The report found businesses in the region “are feeling the impact of cyber attacks, but many are yet to build out appropriate response plans or have regular access to relevant cyber expertise”.
Vietnam is in the process of drawing up new data protection legislation while, in Thailand, the Personal Data Protection Act was passed in 2019 and came into force last year, with some in the country expecting regulators to take an increasingly tough line on non-compliance.
The new Thai legislation requires any service that monitors the behaviour of residents to have a local data privacy representative in the country. This has provided an opportunity for south-east Asian law firm Tilleke & Gibbins, which has set up a digital solutions service in Thailand to serve as the local representative for its existing clients, which include Meta Platforms, the owner of Facebook.
Nop Chitranukroh, Thailand-based partner and director of the corporate and commercial department at Tilleke & Gibbins, says the service was designed to help existing clients such as Meta by saving them from having to set up their own representative in Thailand: “We try to help existing clients who we know are compliant and become the local representative for them.”
She believes regulators are taking a tougher line as the legislation beds down. “Last year, when the law was implemented, the regulator’s approach was more educational,” she says. “This year, I would expect the regulator to start imposing fines. They are starting to enforce more strictly.”
GDPR, Europe’s data protection legislation, has been adopted as a global standard by many companies. Chitranukroh says clients with global operations that had already adopted GDPR found it easier to comply with the new regulations: “There were a lot of things [they] needed to go through if they did not have [it].”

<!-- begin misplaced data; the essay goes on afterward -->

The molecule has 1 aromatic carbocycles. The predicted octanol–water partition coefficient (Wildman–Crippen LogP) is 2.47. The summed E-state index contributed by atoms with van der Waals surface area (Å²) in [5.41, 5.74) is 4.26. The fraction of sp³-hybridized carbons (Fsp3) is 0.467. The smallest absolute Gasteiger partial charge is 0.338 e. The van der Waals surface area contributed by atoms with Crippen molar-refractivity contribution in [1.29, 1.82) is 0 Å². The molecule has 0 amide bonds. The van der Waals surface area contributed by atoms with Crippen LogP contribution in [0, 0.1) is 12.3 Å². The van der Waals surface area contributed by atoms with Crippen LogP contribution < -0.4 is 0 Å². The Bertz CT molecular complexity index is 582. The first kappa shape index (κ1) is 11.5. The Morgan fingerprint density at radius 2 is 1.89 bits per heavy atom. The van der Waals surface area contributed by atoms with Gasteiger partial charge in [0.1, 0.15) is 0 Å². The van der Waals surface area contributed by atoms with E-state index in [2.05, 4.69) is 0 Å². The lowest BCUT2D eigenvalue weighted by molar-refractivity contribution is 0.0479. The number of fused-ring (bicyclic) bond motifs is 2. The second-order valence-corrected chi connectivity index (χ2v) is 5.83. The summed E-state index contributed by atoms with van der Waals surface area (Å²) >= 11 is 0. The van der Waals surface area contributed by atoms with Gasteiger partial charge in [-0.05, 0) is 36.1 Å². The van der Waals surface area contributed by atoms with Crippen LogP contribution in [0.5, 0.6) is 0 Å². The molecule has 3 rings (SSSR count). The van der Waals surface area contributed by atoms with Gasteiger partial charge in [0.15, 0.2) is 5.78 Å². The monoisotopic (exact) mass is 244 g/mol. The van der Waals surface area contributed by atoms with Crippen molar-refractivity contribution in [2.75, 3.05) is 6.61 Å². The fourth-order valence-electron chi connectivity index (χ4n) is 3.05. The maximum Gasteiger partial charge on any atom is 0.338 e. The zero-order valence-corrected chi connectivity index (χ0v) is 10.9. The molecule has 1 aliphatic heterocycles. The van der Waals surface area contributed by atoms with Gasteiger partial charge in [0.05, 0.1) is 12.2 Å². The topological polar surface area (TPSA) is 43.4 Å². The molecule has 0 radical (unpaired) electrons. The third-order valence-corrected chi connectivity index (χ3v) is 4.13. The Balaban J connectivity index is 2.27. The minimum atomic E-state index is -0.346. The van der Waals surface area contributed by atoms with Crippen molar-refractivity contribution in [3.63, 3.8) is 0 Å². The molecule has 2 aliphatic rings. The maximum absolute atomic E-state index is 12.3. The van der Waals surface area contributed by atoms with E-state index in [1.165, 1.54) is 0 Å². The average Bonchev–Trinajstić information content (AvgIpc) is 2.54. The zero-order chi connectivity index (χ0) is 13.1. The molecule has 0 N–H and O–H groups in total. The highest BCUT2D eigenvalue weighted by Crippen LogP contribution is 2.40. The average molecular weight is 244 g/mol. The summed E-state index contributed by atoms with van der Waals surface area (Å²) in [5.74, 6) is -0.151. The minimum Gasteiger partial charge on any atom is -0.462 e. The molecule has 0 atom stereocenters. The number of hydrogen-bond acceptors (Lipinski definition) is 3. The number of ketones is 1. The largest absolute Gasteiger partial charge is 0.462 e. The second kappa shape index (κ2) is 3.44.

In India, a new digital personal data protection bill is in the process of being introduced — six years after a seminal ruling by India’s supreme court in 2017, which upheld that privacy is a fundamental right, in a ruling on the government’s digital ID system. The latest bill follows earlier drafts that were criticised for giving government agencies too much scope to access personal data without users’ consent.
Once the legislation is passed, it is likely that public and private sector bodies will have a transition period of as long as one to two years to comply with the new rules.
Law firm Khaitan & Co was called upon to attend the first consultation that India’s ministry of electronics and information technology held to give feedback on the draft bill.
Supratim Chakraborty, partner at Khaitan & Co, says companies familiar with GDPR are likely to be better prepared for the new legislation. “Lots of firms have interaction with Europe and are more aware of data protection. But some players may sit on the fence and see how it plays out,” he says.
However, as regulators and governments across the Asia-Pacific region are stepping up their game, so are the cyber attackers.
“Companies need to do more even if they are sophisticated — it only takes one person in an organisation to make a mistake and click on a link in an email linked to malware,” says Corrs Chambers Westgarth’s North.